The shortlist for the Dorothy Hewett Award for an Unpublished Manuscript has been announced and I’m on it. Even I don’t believe it. I write weird fiction, not quite literary, not quite commercial, not quite gritty realism, not quite fantasy. To get shortlisted for such a prestigious prize for my weird fiction has got to be a lifetime highlight. Shout out to my fellow weird fiction writers.
And then to look at the caliber of the other writers on the shortlist I feel like I must be hallucinating.
• The Sorry Tale of the Mignonette by Angela Gardner (Qld) Poetry
• K. the Interpreter by Martin Kovan (NSW) Fiction
• Fish Work by Caitlin Maling (WA) Poetry
• Children of Lovers by Kylie Mirmohamadi (Victoria) Fiction
• The Rabbit Paperweight by Robin Riedstra (NSW) Fiction
• Where the Fruit Falls by Karen Wyld (South Australia) Fiction
Karen Wyld is on the shortlist. Karen Wyld! Where the Fruit Falls was shortlisted for the Ritchell Prize in 2017. That same manuscript was then accepted for the 2018 Hardcopy Program. A manuscript does not get this consistent hit rate for recognition unless it’s exceptional. And yet, there I am, right next to her.
I’m actually sandwiched between Karen Wyld and Kylie Mirmohamadi. Kylie Mirmohamadi is a writer, a university scholar, and the author of The Digital Afterlives of Jane Austen. She is well regarded and an incredibly sophisticated writer. I am honoured to be on the same list.
And then there is Angela Gardner. Winner of a Churchill Fellowship. Winner of an Arts Queensland Thomas Shapcott Poetry Award. Winner of the Bauhinia/Idiom 23 Prize. Published by University of Queensland Press, Meanjin, Poetry Wales. I could go on but you get the idea. She’s a heavy hitter.
Martin Kovan has appeared in publications across the globe. He’s an academic, writer, journalist, poet. Well respected and highly regarded.
Caitlin Maling is a poet and critic. She has received the John Marsden Poetry Prize. Shortlisted for the Judith Wright Poetry Prize. Won the Harri Jones Memorial Prize. She has been published in The Australian, Island Meanjin, Threepenny Review and so much more. Her record speaks for itself.
And then there’s me…. Hi. Don’t really have an impressive array of awards to share. Just more me butting my head against a wall and being rejected.
But enough about me, here’s what the media release has to say about each of our manuscripts. I personally love how they’ve written about mine, and I hope everyone else does too.
The shortlist, copied straight from the press release:
The Sorry Tale of the Mignonette by Angela Gardner (Qld) Poetry
This dramatic verse novel depicts the best and worst aspects of human nature
in extremis. The story of a nineteenth-century sea journey to Australia that goes
badly, its characters are clearly drawn, holding their own through sea shanties,
street ballads and other modes of storytelling from another time.
K. the Interpreter by Martin Kovan (NSW) Fiction
K. the Interpreter is an ambitious novel with echoes of Kafka and Coetzee, set against the backdrop of an inequitable globalised world, and rendered in a lean and efficient prose style. An exploration of the consequences of war,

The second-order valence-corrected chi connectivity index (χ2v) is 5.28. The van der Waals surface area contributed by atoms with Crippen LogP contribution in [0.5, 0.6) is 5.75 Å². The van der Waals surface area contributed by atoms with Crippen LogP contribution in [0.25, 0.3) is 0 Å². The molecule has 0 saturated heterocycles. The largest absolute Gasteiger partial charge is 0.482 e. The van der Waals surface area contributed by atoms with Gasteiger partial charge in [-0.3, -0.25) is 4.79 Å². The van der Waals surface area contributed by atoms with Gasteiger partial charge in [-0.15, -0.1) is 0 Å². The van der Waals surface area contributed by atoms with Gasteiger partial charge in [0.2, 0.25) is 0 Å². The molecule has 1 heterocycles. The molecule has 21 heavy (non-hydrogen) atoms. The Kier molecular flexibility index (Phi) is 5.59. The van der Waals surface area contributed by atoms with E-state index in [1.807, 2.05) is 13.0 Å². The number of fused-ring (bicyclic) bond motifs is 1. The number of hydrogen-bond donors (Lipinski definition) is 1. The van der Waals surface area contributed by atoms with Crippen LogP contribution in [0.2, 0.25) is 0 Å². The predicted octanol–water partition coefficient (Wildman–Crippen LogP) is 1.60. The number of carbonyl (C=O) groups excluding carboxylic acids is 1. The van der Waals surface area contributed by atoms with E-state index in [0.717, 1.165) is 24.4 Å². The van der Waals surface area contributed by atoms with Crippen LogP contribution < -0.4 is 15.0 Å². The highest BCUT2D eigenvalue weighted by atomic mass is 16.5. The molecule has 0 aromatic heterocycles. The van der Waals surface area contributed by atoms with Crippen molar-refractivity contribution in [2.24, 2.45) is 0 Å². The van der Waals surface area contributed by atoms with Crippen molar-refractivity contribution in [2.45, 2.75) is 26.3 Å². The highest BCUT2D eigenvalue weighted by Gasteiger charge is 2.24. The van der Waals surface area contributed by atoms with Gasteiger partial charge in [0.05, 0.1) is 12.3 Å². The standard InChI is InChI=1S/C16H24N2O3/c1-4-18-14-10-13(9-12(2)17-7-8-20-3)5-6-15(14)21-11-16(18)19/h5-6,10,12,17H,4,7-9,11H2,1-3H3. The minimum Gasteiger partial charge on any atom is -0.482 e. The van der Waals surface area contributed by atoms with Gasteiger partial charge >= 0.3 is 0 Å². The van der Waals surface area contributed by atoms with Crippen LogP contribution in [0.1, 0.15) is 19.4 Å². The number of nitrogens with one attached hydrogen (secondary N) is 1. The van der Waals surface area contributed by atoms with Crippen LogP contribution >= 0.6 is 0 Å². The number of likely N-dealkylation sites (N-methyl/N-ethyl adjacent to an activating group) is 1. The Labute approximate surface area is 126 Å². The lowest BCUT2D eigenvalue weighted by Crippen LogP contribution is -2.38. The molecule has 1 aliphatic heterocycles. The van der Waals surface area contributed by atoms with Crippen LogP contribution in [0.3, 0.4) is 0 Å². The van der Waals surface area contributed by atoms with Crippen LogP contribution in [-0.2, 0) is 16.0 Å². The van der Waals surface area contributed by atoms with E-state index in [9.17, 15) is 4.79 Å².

displacement, racism and religious conflict, it addresses some of the most urgent and intractable issues of our time, registering with particular acuity the ways in which women are apt to become the victims of violent conflict.
Fish Work by Caitlin Maling (WA) Poetry
Fish Work is a suite of poems containing various modes and registers of expression. The collection circles around the theme of the ocean and all of its occupants, alongside a life researching this ecology and closely observing people and place during field work. It is an intriguing exploration of the
multitude of being in the world.
Children of Lovers by Kylie Mirmohamadi (Victoria) Fiction
This novel is an intimate account of yearning for belonging by an adoptee
without a prehistory. It follows a country girl starting university in a city and creating her own community through that yearning. In this narrative, she enters into a migrant community she believes she has an affinity through a bloodline with, and this underpins the dynamic of the novel.
The Rabbit Paperweight by Robin Riedstra (NSW) Fiction
The Rabbit Paperweight is a creative and deeply thoughtful response to the
classic children’s story Alice in Wonderland and the morally dubious life of its author Lewis Carroll. Set in an Australian psychiatric institution, the novel is alert to the trauma that often lies behind madness, drawing the reader’s attention back to the sinister realities that can lurk beneath the seductive
charms of the fantastical.
Where the Fruit Falls by Karen Wyld (South Australia) Fiction
Where the Fruit Falls is a novel that gives voice to three generations of Indigenous women determined to restore broken connections with Country. In richly textured storytelling, this writing celebrates the agency of Indigenous women to traverse ever-present landscapes of colonisation and intergenerational trauma, against a backdrop of remarkable desert and coastal scenes.
Further info copied straight from the press release:
The judges for the 2020 award are Terri-ann White, Director UWA Publishing;
Elfie Shiosaki, Lecturer in the School of Indigenous Studies at The University of Western Australia; and James Ley, author and contributing editor of Sydney
Review of Books.
A ceremony will take place on Friday 21 February 2020 in Perth to announce
the winner of the Award and the winning manuscript will be published in
The Dorothy Hewett Award is open to all writers who have completed a manuscript and are seeking publication. The work must be fiction, narrative nonfiction or poetry, inclusive of hybrid genres such as verse novels or memoir.
The winner receives a cash prize of $10,000, courtesy of Copyright Agency, and
a publishing contract with UWA Publishing.